Written by JD Morvan
Illustrated by Bengal
Before I even get to an actual, proper review, let me just start by saying wow. Wow, wow, wow. What an incredible book by JD Morvan and Bengal. Wow. I’ve admittedly never heard of either creator until I read Naja, but I can promise you that these two are on my radar now.
Naja is a book about an assassin who literally doesn’t feel pain, emotionally or physically. She works for a man that she’s never met that goes by the name Zero and she’s third on his go-to killer list.
The story varies in perspective but ultimately this book, as the title would lead you to believe, is Naja’s. It’s narrated by a mysterious third person; someone who has insight in Naja’s life and the lives of the people around her, unknowingly. So I guess the book shifts focus rather than perspective but it works really, really well. The narration intentionally keeps a lot under wraps and steers the story into a fantastically interesting direction.
The book almost feels a bit like a written adaptation of Kill Bill at times. Naja’s real name is beeped out of the story, like The Bride’s for a large chunk of the story. But instead of it feeling similar to her character from the Quentin Tarantino movies, it feels more like an extension of O-ren Ishii’s tale, specifically her origin story.
The artist on this book is Bengal. Again, I have no prior knowledge of his work, but it is pretty freaking incredible. His style is very much an adapted manga style with a very unique look. The line art is stunning and Bengal excels at showing a wide range of emotions (and/or indifference) on the faces of his characters. The action sequences in the book feel vivid and fluid and work exceptionally well with Morvan’s words to really bring the story to life. Then there are the colours… oh man, this is honestly just such a beautiful book and if it had been in black and white, Bengal’s art would still be exceptional but the colours are part of what really gives this book life. SO. AMAZING.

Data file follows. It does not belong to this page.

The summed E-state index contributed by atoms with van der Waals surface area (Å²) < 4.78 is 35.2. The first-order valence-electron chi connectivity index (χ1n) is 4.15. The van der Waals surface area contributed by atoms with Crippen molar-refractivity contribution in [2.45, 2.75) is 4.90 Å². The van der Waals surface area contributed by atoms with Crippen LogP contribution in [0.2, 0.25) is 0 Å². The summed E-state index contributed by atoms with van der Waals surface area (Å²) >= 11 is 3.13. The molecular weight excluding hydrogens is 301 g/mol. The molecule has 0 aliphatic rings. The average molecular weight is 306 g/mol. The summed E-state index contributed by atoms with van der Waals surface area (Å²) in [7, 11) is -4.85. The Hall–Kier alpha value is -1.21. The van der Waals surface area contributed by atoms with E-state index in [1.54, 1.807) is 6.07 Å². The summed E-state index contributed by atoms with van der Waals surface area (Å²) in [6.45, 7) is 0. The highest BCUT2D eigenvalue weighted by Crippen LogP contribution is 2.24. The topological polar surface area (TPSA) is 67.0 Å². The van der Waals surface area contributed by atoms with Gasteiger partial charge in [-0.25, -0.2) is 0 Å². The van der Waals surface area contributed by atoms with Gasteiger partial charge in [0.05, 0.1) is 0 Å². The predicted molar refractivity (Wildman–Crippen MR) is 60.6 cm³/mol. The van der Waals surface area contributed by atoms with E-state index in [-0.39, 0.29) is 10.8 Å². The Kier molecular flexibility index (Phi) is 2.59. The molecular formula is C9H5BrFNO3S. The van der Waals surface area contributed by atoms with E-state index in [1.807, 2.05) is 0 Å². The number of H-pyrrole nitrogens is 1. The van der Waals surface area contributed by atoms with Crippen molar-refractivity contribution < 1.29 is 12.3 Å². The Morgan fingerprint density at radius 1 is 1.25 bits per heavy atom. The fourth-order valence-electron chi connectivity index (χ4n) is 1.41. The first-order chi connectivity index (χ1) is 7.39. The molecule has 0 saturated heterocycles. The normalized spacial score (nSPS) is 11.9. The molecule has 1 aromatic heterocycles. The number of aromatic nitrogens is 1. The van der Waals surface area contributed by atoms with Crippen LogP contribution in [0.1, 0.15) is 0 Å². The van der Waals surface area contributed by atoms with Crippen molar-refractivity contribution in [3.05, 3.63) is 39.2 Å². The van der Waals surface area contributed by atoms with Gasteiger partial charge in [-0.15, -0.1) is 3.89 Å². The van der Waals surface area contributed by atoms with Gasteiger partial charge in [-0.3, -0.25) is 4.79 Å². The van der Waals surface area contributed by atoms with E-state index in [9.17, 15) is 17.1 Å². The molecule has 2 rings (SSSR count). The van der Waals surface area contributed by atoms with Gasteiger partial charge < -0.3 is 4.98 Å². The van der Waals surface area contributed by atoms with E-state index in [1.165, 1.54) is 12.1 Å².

JD Morvan doesn’t really tell this story with a ton of dialogue. As I mentioned, we’re being told the story by a mysterious third party who has a whole lot of information on all of the players. We don’t know how the narrator is connected to the story and we don’t know what his intentions are towards them, but it doesn’t matter. Despite his part in the story, it’s mostly told with seemingly no bias as the book works craftily towards the climax. You find yourself falling further and further down the rabbit hole the more you read and just become enveloped in what’s going on. The characters all have their own motives and each play an important part in the tale, no one feels like a wasted addition.
Buy it. Naja was an excellent read that I enjoyed from start to finish. It has about 250 pages, give or take and it isn’t something that you’ll just flip through and be done with. It has lots of meat on its bones for you to eat and digest.
Everything about this book is worth checking out, so make sure that you do it.